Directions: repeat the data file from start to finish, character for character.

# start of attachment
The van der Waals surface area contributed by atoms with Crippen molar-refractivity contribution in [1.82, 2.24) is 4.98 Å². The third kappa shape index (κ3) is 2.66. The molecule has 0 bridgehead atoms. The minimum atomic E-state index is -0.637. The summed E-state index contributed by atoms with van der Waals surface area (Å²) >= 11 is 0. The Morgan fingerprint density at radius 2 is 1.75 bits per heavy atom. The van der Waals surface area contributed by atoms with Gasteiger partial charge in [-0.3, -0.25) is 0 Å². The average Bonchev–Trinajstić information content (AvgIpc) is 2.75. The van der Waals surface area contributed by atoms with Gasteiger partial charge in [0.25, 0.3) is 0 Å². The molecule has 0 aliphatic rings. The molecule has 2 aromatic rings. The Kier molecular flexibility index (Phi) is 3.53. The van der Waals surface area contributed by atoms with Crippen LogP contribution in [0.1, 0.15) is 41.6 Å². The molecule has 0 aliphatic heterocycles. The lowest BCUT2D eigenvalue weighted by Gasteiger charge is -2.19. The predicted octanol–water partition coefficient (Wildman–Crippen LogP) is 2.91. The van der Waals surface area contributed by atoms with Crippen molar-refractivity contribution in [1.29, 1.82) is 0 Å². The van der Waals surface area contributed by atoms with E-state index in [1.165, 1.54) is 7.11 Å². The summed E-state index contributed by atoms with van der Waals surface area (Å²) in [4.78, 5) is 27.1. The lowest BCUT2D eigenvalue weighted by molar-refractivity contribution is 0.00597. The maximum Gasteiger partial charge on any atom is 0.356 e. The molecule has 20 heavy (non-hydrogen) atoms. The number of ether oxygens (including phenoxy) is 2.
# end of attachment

The van der Waals surface area contributed by atoms with Crippen molar-refractivity contribution in [1.82, 2.24) is 4.98 Å². The third kappa shape index (κ3) is 2.66. The molecule has 0 bridgehead atoms. The minimum atomic E-state index is -0.637. The summed E-state index contributed by atoms with van der Waals surface area (Å²) >= 11 is 0. The Morgan fingerprint density at radius 2 is 1.75 bits per heavy atom. The van der Waals surface area contributed by atoms with Gasteiger partial charge in [-0.3, -0.25) is 0 Å². The average Bonchev–Trinajstić information content (AvgIpc) is 2.75. The van der Waals surface area contributed by atoms with Gasteiger partial charge in [0.25, 0.3) is 0 Å². The molecule has 0 aliphatic rings. The molecule has 2 aromatic rings. The Kier molecular flexibility index (Phi) is 3.53. The van der Waals surface area contributed by atoms with Crippen LogP contribution in [0.1, 0.15) is 41.6 Å². The molecule has 0 aliphatic heterocycles. The lowest BCUT2D eigenvalue weighted by Gasteiger charge is -2.19. The predicted octanol–water partition coefficient (Wildman–Crippen LogP) is 2.91. The van der Waals surface area contributed by atoms with Crippen molar-refractivity contribution in [1.29, 1.82) is 0 Å². The van der Waals surface area contributed by atoms with E-state index in [1.165, 1.54) is 7.11 Å². The summed E-state index contributed by atoms with van der Waals surface area (Å²) in [4.78, 5) is 27.1. The lowest BCUT2D eigenvalue weighted by molar-refractivity contribution is 0.00597. The maximum Gasteiger partial charge on any atom is 0.356 e. The molecule has 20 heavy (non-hydrogen) atoms. The number of ether oxygens (including phenoxy) is 2.